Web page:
California completed a perfect run through the Collegiate Rugby Championship, winning its second straight national title Sunday.
Cal beat Kutztown 24-21 in the final at PPL Park in Chester, Pa., its sixth win in as many matches at the three-day tournament. It was the top quarterfinal seed coming out of Friday and Saturday pool play and beat Penn State (34-5) and UCLA (20-17) in the quarters and semis earlier Sunday.
Cal, long the national power in the more traditional 15-a-side rugby, joined Dartmouth as the only two-time champions in the five-year history of the Collegiate Rugby Championship for rugby sevens. Utah beat Cal for the first title in 2010.
Rugby sevens was added to the Olympic program for the Rio 2016 Games, and it’s possible players from the Collegiate Rugby Championship may make the U.S. Olympic Team, should the Americans qualify.
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Claressa Shields can make her case as the most decorated U.S. amateur boxer in history after repeating as World champion on Friday.
Shields beat the Netherlands’ Nouchka Fontijn via unanimous decision in the middleweight final in Astana, Kazakhstan.
Shields, who won gold at age 17 in women’s boxing’s debut at the London Olympics and took her first World title in 2014, became the first American to capture three combined global titles.
Many great U.S. Olympic champion boxers, such as Muhammad Ali and Joe Frazier, fought before the World Championships debuted in 1974 (and Worlds switched from every four years to every other year starting in 1991).
Shields, of Flint, Mich., moved to 73-1 overall and has won 47 straight fights since her only loss to Great Britain’s Sarah Marshall at the May 2012 World Championships.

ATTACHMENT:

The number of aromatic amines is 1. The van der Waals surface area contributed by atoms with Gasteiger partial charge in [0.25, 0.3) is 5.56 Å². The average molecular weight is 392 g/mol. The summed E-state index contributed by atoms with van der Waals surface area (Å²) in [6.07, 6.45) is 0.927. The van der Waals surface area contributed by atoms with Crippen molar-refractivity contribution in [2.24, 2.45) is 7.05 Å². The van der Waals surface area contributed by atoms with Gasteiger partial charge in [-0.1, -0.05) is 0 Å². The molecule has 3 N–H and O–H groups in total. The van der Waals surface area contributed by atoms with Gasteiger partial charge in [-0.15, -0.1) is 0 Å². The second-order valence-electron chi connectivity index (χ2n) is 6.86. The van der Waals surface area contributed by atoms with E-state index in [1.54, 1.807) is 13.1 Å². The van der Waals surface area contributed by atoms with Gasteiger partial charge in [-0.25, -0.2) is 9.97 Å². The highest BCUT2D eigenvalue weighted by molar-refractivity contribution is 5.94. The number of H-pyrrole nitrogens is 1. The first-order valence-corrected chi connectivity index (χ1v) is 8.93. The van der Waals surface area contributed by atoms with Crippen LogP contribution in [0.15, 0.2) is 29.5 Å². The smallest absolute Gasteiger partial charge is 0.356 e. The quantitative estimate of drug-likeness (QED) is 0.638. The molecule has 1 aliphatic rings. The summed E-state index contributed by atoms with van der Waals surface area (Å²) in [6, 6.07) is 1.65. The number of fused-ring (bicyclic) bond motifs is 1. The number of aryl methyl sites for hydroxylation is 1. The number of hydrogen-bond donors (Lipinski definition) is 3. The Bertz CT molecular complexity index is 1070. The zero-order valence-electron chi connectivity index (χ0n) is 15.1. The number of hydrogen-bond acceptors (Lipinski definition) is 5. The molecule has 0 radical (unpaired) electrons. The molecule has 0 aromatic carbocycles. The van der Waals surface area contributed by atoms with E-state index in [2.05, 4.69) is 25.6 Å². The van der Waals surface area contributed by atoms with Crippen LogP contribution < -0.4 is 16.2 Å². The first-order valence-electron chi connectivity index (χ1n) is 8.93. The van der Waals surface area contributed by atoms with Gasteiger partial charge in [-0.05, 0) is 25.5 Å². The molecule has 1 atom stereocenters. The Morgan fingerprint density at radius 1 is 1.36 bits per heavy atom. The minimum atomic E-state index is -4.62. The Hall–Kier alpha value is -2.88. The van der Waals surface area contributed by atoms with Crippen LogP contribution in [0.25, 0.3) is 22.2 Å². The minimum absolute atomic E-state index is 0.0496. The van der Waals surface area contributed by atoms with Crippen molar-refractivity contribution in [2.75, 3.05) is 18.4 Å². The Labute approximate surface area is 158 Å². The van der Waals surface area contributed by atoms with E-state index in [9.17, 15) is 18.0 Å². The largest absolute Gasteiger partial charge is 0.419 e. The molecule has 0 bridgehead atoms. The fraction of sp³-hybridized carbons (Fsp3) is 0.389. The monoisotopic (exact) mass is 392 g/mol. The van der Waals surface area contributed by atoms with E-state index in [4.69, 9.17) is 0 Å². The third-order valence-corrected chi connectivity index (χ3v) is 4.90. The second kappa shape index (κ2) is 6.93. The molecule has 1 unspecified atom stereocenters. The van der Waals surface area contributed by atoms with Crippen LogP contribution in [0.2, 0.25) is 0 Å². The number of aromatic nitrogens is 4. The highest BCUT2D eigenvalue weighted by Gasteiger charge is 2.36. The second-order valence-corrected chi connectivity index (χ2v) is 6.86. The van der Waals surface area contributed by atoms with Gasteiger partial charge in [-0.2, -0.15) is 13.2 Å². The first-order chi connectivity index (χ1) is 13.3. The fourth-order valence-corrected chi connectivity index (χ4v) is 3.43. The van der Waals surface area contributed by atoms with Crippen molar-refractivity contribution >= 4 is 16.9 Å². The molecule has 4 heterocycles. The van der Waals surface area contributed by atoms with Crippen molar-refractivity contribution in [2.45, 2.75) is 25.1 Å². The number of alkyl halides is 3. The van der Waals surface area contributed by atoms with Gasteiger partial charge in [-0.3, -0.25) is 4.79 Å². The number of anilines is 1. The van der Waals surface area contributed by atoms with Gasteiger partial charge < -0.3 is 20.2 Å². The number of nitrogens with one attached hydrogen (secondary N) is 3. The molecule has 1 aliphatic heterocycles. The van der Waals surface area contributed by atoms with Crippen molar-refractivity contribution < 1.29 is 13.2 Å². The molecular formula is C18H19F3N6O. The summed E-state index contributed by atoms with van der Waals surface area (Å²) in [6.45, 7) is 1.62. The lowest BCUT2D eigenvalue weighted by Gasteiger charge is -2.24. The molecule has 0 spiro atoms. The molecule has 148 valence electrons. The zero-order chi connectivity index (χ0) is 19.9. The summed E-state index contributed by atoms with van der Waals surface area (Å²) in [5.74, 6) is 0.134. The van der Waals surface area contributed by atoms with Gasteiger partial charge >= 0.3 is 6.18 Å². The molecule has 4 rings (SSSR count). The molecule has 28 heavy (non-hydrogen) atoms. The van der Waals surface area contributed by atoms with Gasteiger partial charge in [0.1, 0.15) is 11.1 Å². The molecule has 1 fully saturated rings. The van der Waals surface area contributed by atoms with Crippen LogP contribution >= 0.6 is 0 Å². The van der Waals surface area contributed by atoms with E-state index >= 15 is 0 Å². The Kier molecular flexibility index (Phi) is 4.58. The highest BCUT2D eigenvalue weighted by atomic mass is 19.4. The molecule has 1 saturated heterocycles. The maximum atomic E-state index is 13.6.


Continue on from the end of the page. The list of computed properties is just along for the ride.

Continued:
Shields and Marshall were in line to face each other at the 2012 Olympics, 2014 Worlds and 2016 Worlds, but each time Marshall was eliminated one round before their potential rematch.
Shields will not fight again until the Rio Games in August, where she can become the first American boxer to earn gold at multiple Olympics.
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LAUSANNE, Switzerland (AP) — The IOC says 23 athletes have tested positive in reanalysis of their doping samples from the 2012 London Olympics.
The International Olympic Committee announced the results Friday after retesting 265 London samples with improved techniques.
The IOC says the athletes represent five sports and six countries. It did not name them.
The London athletes are in addition to the 31 caught in retests of samples from the 2008 Beijing Olympics. The Russian Olympic Committee has confirmed that 14 of those athletes were Russians.
The IOC still has to retest the athletes’ “B” samples. Formal positive cases are not declared until the “B” samples confirm the original findings.
The IOC said the retests targeted athletes who were hoping to compete at the Olympics in Rio de Janeiro in August.
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